The conflict between man and the State is as old as human history itself. Although attempts have been made for centuries to bring about proper adjustment between the competing claims of the State and the individual, the solution seems to be still far off. This is primarily because of the dynamic nature of human society where old values, ideas and forces constantly yield ground to new ones. It is obvious that if individuals are allowed to have absolute freedom of speech and action, the result would be chaos, ruin and anarchy. On the other hand, if the State has absolute power to determine the extent of personal liberty, the result would be tyranny. Hence, the eternal problem that faced statesmen and political scientists was how to make a proper adjustment between individual freedom and social control, the need for protecting personal liberty against governmental power and that of limiting personal liberty by governmental power.
This problem assumes an extreme dimension under a democratic system of government. For, the success or failure of a democracy depends largely on the extent to which civil liberties are enjoyed by the citizens in general. A democracy aims at the maximum development of the individual. The personality of the individual is inseparably bound with his liberty. Only a free society can assure the all-round progress of its members; this ultimately helps the advancement of human welfare. Therefore, every democracy pays special attention to securing this bare objective to the maximum extent without, at the same time, endangering the security of the State itself. A common device that is adopted by most of them for this purpose is to incorporate a list of fundamental rights in their constitutions and guarantee them against violation by executive and legislative authorities.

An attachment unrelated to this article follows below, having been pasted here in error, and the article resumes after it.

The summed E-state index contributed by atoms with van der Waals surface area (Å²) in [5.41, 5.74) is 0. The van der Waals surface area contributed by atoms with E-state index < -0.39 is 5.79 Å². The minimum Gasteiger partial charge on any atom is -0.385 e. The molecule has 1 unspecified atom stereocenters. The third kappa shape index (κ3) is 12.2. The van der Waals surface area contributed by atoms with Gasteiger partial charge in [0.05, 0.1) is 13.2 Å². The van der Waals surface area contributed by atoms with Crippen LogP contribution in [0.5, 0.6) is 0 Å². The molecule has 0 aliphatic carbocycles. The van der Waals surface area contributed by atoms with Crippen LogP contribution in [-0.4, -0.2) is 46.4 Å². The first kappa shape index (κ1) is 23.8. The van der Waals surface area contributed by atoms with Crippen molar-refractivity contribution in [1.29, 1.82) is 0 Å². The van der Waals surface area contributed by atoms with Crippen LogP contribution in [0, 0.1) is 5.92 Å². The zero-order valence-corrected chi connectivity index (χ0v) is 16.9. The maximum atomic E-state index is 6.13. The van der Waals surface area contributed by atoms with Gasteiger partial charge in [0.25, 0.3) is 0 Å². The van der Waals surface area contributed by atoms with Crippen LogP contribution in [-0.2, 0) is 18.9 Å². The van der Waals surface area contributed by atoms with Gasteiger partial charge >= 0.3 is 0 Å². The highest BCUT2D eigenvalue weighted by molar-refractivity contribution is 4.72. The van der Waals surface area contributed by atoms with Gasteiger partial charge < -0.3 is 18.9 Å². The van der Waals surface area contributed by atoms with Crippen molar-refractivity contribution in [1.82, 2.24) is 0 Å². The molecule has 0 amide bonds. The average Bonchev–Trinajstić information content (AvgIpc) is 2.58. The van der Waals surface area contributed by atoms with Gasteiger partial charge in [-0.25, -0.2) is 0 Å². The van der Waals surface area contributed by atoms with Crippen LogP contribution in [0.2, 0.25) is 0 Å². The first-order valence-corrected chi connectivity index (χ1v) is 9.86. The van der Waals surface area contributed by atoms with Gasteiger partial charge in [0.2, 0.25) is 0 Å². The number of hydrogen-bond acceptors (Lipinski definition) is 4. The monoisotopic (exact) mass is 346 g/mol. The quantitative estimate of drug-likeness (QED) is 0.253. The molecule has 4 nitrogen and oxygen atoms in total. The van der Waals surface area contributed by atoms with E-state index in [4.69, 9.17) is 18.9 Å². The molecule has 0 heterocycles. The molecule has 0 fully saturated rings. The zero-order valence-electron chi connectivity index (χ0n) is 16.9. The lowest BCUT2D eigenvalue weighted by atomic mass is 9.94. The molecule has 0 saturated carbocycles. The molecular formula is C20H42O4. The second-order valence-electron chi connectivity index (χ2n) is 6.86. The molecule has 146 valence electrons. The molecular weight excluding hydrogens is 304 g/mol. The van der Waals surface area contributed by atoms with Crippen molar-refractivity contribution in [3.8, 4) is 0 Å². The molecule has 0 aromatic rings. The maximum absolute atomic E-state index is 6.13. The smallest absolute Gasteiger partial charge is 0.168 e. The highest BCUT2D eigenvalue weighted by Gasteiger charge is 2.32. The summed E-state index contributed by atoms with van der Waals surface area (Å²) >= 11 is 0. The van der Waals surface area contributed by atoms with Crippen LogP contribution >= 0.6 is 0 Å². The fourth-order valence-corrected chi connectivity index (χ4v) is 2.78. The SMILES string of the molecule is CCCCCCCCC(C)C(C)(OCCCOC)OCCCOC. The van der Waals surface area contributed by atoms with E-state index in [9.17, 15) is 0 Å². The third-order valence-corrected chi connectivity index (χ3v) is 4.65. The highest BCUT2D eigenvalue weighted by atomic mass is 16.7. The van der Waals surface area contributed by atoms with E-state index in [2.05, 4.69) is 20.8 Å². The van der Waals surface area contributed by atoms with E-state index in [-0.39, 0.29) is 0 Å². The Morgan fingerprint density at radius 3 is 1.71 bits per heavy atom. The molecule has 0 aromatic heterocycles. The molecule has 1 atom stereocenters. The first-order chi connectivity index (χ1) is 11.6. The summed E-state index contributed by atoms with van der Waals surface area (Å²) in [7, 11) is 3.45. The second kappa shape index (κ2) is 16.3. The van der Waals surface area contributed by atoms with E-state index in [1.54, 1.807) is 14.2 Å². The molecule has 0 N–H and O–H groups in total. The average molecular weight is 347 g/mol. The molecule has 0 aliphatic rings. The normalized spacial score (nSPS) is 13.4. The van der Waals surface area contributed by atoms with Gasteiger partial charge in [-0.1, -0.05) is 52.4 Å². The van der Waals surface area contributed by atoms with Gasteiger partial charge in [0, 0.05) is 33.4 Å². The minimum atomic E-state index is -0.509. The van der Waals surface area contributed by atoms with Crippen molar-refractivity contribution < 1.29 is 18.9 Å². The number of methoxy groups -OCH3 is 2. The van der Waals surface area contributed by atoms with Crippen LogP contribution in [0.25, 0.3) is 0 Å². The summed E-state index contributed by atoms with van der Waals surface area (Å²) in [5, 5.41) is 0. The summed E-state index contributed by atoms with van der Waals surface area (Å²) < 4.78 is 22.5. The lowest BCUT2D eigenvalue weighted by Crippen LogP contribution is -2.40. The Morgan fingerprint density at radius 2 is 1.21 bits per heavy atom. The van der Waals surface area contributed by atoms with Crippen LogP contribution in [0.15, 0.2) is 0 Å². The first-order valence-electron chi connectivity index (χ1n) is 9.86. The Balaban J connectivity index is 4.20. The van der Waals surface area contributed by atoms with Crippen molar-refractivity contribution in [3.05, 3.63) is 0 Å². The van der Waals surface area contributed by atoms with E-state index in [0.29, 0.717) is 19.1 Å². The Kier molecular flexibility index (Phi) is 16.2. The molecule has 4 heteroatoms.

The theory of fundamental rights limits the government’s power. It aims at preventing the executive and the legislature, either separately or together, from becoming totalitarian. And in doing so, it provides the individual citizen an opportunity for self-development. Constitutions that contain no fundamental rights soon degenerate into instruments of totalitarian rule. Hence, the philosophy underlying the fundamental rights is that constitutional limitations on the powers of the government are the only way of ensuring the survival of basic human freedoms.
Man, being what he is, cannot safely be trusted with complete immunity from outward responsibility in depriving others of their rights. In the famous words of Justice Jackson of the Supreme Court of the United States, “Our protection against all kinds of fanatics and extremists, none of whom can be trusted with unlimited power over others, lies not in their forbearance but in constitutional limitations on their powers.”
Why Guaranteed Rights ?
What is the purpose of guaranteed fundamental rights? Their very purpose is to withdraw certain subjects from the changing pattern of political controversy, to place them beyond the reach of a majority in a legislature and officials in the government and to establish them as legal principles to be applied by the courts. For, if the danger of personal rule by despotic rulers has more or less disappeared as a result of representative institutions coming into their own,